In this dialogue, you heard some vocabulary for talking about meetings and teamwork.
Let’s see if you can remember what you heard. Can you complete the missing words?
- We’re having a ________ call instead.
- I’d like to touch ________ with you about some of the proposals.
- Seems like I’m really out of the ________.
- You can ________ me up so that I’m ready.
- I’d like your ________ on a few things.
If you’re stuck, you can always rewind and listen to the dialogue again. Either pause now, or review, and get your answers. You’ll see the answers in a few seconds.
Ready? Let’s check together.
- We’re having a conference call instead.
- I’d like to touch base with you about some of the proposals.
- Seems like I’m really out of the loop.
- You can catch me up so that I’m ready.
- I’d like your input on a few things.
How many did you get? Have you heard these words and business English phrases before?
‘Touch base’ means ‘talk’ or ‘have a discussion’. It’s a conversational, idiomatic phrase.
If you’re out of the loop, then you don’t know what’s going on. For example, if go on vacation for two weeks and don’t check your emails, when you get back to work, you might be a bit out of the loop – you won’t know what’s happening and what people are working on.
You can also use the opposite phrase – ‘in the loop’ – meaning that you’re speaking to your colleagues regularly and you know everything that’s happening in your office.
‘Catch up’ is a phrasal verb. If someone says ‘You can catch me up’, this means that there are some things which I don’t know, and which you can tell me about. It has the idea that I’ve missed something – there’s something I should know, but I don’t, and you’re going to tell me.
From experience, ‘catch up’ can be difficult to translate into other languages. If you’re confused about this, check an online dictionary and look for more example sentences. Longman and Lexico are good online dictionaries to use.
Finally, what about ‘input’? If someone says ‘I’d like your input’, it means that they want your ideas and opinions.
Got it? Let’s move on.
Want more practice for meetings? Be sure to watch this lesson on Attending a Business Meeting in English.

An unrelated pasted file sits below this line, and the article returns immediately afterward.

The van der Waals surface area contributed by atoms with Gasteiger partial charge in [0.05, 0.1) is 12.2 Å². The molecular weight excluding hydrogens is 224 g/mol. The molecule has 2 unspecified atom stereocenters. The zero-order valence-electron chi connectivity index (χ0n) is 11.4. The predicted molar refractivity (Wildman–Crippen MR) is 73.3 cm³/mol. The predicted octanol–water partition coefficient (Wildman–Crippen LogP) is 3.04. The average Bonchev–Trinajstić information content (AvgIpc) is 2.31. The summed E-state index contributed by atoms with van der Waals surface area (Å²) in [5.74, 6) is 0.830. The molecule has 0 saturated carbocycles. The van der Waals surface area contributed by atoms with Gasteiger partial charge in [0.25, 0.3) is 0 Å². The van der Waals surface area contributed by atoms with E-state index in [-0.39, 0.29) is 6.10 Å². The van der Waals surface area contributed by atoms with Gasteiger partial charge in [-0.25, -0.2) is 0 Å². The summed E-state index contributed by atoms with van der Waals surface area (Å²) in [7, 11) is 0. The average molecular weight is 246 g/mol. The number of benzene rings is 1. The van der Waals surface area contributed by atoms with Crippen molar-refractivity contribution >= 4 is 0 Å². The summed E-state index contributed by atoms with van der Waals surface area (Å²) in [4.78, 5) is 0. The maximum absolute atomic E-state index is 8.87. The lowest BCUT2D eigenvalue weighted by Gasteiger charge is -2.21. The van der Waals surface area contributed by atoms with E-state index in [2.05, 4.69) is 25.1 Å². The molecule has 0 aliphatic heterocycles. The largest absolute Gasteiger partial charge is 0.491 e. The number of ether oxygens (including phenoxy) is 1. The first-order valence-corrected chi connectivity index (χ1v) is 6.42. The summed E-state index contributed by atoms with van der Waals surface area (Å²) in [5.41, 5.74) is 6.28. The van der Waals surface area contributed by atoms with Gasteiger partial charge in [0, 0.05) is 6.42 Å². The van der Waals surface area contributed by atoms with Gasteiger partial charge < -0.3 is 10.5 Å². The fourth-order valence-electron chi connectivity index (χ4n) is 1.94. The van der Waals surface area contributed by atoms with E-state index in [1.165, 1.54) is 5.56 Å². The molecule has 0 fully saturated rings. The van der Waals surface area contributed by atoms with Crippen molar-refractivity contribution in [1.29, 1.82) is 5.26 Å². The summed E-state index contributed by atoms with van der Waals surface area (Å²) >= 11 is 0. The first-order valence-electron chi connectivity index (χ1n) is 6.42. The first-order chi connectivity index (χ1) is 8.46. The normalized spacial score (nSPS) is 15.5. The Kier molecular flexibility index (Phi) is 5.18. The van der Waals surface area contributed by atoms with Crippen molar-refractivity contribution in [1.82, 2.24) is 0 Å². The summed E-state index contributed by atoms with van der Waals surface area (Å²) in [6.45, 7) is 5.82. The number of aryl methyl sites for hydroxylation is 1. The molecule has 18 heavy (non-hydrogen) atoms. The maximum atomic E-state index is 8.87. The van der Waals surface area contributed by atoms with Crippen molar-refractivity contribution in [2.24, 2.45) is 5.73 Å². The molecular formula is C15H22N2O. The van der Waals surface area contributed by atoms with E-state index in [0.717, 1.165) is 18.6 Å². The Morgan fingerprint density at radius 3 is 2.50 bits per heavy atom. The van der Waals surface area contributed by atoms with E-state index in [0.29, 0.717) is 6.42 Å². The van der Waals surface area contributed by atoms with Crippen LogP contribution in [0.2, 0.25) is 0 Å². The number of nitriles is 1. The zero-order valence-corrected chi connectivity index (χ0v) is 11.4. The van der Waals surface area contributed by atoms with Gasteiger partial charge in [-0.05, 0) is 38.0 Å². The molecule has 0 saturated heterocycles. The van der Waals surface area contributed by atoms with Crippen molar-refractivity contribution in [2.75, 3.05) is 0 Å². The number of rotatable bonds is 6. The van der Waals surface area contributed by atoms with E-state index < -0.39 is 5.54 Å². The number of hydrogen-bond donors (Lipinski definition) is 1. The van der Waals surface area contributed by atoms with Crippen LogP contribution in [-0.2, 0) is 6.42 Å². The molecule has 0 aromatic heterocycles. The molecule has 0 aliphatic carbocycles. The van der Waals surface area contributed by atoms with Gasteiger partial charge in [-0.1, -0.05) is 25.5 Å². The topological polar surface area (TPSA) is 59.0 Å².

3. Pie In The Sky
Savannah: Let me tell you about my vision. Instead of having bricks-and-mortar offices in just a few countries, we move our sales infrastructure 100% online. This will not only…
Oli: Whoa, whoa, hold on a second. You’re talking about your ‘vision’ and your ‘mission’, but your branch is still losing money every month. Don’t you think you’re overreaching?
S: Well, I have a comprehensive business plan. We put together a road map for digitising our national operations, as a first step, and…
O: How about you focus more on breaking even on a month-to-month basis, and spend less time on these pie-in-the-sky ideas? Besides, this is way beyond your pay grade. You need to deal with your own branch, your own team, and your own KPIs. It’s not that you shouldn’t make suggestions for improving things, but you should get the basics right first.
S: Yes, but…
O: No buts! The number one priority for you right now is making sure your branch at least breaks even. You’re a young branch, so losing money at the start is expected, but we need to see a path to profitability. Right now, I’m not sure you’re on the right track.
S: But in the current business environment…
O: Look, I don’t want to hear it. You need to get your house in order. Put your team first, and build a successful regional branch office.
This dialogue was about business planning and strategy. Let’s start with one question: did you notice the title of this section? It was ‘pie in the sky’? What could this mean? You also heard it in the dialogue. Any idea?
‘Pie in the sky’ means an impossible dream. In the dialogue, you heard this sentence.
- How about you focus more on breaking even on a month-to-month basis, and spend less time on these pie-in-the-sky ideas?
‘Pie-in-the-sky ideas’ are ideas which sound nice, but which aren’t realistic.
Let’s look at some more language which you heard.
- Don’t you think you’re overreaching?
- We put together a road map.
- This is way beyond your pay grade.
- I’m not sure you’re on the right track.
- You need to get your house in order.
Look at the highlighted words and phrases. Imagine you want to explain them in English to someone who doesn’t know the meaning. How would you do it? Pause the video and think about your answers.
‘Overreaching’ means to go too far, or to try to do too much. For example, if you agree to do a project which you don’t have the skills or experience for, you could say that you overreached.